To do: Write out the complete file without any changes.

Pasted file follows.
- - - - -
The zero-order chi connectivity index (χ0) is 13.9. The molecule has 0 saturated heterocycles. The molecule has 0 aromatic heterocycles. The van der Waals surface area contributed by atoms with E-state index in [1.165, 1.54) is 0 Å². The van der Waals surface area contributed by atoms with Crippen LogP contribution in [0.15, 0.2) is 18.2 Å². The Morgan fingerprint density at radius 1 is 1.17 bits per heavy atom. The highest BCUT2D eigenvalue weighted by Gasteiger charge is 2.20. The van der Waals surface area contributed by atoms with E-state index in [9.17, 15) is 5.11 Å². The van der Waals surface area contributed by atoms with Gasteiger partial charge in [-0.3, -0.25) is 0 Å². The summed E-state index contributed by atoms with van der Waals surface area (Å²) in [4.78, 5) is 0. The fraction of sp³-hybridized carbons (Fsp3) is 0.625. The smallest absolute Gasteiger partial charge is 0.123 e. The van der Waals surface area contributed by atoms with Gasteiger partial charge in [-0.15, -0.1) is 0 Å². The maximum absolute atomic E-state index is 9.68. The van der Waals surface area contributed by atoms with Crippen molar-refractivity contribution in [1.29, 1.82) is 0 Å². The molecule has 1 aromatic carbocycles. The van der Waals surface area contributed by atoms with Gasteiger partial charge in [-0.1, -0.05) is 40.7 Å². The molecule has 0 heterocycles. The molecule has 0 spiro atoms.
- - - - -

The zero-order chi connectivity index (χ0) is 13.9. The molecule has 0 saturated heterocycles. The molecule has 0 aromatic heterocycles. The van der Waals surface area contributed by atoms with E-state index in [1.165, 1.54) is 0 Å². The van der Waals surface area contributed by atoms with Crippen LogP contribution in [0.15, 0.2) is 18.2 Å². The Morgan fingerprint density at radius 1 is 1.17 bits per heavy atom. The highest BCUT2D eigenvalue weighted by Gasteiger charge is 2.20. The van der Waals surface area contributed by atoms with E-state index in [9.17, 15) is 5.11 Å². The van der Waals surface area contributed by atoms with Gasteiger partial charge in [-0.3, -0.25) is 0 Å². The summed E-state index contributed by atoms with van der Waals surface area (Å²) in [4.78, 5) is 0. The fraction of sp³-hybridized carbons (Fsp3) is 0.625. The smallest absolute Gasteiger partial charge is 0.123 e. The van der Waals surface area contributed by atoms with Gasteiger partial charge in [-0.15, -0.1) is 0 Å². The maximum absolute atomic E-state index is 9.68. The van der Waals surface area contributed by atoms with Crippen molar-refractivity contribution in [1.29, 1.82) is 0 Å². The molecule has 1 aromatic carbocycles. The van der Waals surface area contributed by atoms with Gasteiger partial charge in [-0.1, -0.05) is 40.7 Å². The molecule has 0 heterocycles. The molecule has 0 spiro atoms.